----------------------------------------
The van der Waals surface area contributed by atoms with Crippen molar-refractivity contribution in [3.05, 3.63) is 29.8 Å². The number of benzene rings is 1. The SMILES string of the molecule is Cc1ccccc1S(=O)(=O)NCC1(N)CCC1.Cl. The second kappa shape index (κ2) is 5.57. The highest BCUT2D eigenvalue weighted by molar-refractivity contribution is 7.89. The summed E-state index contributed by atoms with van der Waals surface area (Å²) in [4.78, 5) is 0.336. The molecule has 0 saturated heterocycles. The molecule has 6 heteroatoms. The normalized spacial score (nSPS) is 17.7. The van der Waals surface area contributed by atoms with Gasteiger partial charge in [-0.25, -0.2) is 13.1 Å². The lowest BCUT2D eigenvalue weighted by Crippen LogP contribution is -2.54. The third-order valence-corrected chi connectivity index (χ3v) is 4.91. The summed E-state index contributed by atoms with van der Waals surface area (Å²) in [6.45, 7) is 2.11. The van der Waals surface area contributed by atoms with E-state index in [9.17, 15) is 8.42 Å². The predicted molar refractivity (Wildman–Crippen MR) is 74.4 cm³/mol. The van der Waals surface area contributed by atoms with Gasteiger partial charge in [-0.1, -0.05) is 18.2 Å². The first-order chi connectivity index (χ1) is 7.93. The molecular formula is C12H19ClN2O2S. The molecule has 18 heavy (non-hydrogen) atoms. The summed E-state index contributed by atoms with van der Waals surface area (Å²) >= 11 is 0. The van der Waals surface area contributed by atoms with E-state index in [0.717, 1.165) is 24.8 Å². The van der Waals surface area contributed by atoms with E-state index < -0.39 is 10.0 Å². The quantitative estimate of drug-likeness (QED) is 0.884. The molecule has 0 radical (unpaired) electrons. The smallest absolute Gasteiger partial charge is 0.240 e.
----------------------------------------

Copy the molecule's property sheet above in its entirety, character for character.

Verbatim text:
The van der Waals surface area contributed by atoms with Crippen molar-refractivity contribution in [3.05, 3.63) is 29.8 Å². The number of benzene rings is 1. The SMILES string of the molecule is Cc1ccccc1S(=O)(=O)NCC1(N)CCC1.Cl. The second kappa shape index (κ2) is 5.57. The highest BCUT2D eigenvalue weighted by molar-refractivity contribution is 7.89. The summed E-state index contributed by atoms with van der Waals surface area (Å²) in [4.78, 5) is 0.336. The molecule has 0 saturated heterocycles. The molecule has 6 heteroatoms. The normalized spacial score (nSPS) is 17.7. The van der Waals surface area contributed by atoms with Gasteiger partial charge in [-0.25, -0.2) is 13.1 Å². The lowest BCUT2D eigenvalue weighted by Crippen LogP contribution is -2.54. The third-order valence-corrected chi connectivity index (χ3v) is 4.91. The summed E-state index contributed by atoms with van der Waals surface area (Å²) in [6.45, 7) is 2.11. The van der Waals surface area contributed by atoms with E-state index in [9.17, 15) is 8.42 Å². The predicted molar refractivity (Wildman–Crippen MR) is 74.4 cm³/mol. The van der Waals surface area contributed by atoms with Gasteiger partial charge in [-0.1, -0.05) is 18.2 Å². The first-order chi connectivity index (χ1) is 7.93. The molecular formula is C12H19ClN2O2S. The molecule has 18 heavy (non-hydrogen) atoms. The summed E-state index contributed by atoms with van der Waals surface area (Å²) >= 11 is 0. The van der Waals surface area contributed by atoms with E-state index in [0.717, 1.165) is 24.8 Å². The van der Waals surface area contributed by atoms with E-state index < -0.39 is 10.0 Å². The quantitative estimate of drug-likeness (QED) is 0.884. The molecule has 0 radical (unpaired) electrons. The smallest absolute Gasteiger partial charge is 0.240 e.